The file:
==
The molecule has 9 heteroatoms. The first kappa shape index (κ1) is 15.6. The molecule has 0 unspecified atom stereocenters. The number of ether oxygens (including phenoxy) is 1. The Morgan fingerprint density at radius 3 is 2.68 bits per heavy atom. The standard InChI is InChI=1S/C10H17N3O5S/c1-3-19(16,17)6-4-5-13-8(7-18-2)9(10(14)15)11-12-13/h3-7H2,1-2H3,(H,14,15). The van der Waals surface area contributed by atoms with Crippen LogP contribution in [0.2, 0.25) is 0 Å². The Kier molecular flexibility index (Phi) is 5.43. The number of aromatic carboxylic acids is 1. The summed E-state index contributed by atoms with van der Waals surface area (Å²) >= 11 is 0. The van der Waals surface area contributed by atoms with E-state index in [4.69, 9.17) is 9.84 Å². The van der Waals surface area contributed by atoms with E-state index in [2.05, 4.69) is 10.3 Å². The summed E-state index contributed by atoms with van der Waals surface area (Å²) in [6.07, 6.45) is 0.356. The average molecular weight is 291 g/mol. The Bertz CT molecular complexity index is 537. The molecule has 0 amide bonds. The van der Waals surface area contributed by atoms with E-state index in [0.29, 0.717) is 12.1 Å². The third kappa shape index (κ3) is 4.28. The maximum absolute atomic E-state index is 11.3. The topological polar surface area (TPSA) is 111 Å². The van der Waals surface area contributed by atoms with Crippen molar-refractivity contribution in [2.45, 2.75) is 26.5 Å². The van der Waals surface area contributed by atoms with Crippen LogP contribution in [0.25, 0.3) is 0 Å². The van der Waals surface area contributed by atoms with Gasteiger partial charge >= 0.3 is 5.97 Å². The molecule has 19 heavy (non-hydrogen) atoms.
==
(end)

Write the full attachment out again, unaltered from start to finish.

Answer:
The molecule has 9 heteroatoms. The first kappa shape index (κ1) is 15.6. The molecule has 0 unspecified atom stereocenters. The number of ether oxygens (including phenoxy) is 1. The Morgan fingerprint density at radius 3 is 2.68 bits per heavy atom. The standard InChI is InChI=1S/C10H17N3O5S/c1-3-19(16,17)6-4-5-13-8(7-18-2)9(10(14)15)11-12-13/h3-7H2,1-2H3,(H,14,15). The van der Waals surface area contributed by atoms with Crippen LogP contribution in [0.2, 0.25) is 0 Å². The Kier molecular flexibility index (Phi) is 5.43. The number of aromatic carboxylic acids is 1. The summed E-state index contributed by atoms with van der Waals surface area (Å²) >= 11 is 0. The van der Waals surface area contributed by atoms with E-state index in [4.69, 9.17) is 9.84 Å². The van der Waals surface area contributed by atoms with E-state index in [2.05, 4.69) is 10.3 Å². The summed E-state index contributed by atoms with van der Waals surface area (Å²) in [6.07, 6.45) is 0.356. The average molecular weight is 291 g/mol. The Bertz CT molecular complexity index is 537. The molecule has 0 amide bonds. The van der Waals surface area contributed by atoms with E-state index in [0.29, 0.717) is 12.1 Å². The third kappa shape index (κ3) is 4.28. The maximum absolute atomic E-state index is 11.3. The topological polar surface area (TPSA) is 111 Å². The van der Waals surface area contributed by atoms with Crippen molar-refractivity contribution in [2.45, 2.75) is 26.5 Å². The van der Waals surface area contributed by atoms with Crippen LogP contribution in [0.25, 0.3) is 0 Å². The van der Waals surface area contributed by atoms with Gasteiger partial charge >= 0.3 is 5.97 Å². The molecule has 19 heavy (non-hydrogen) atoms.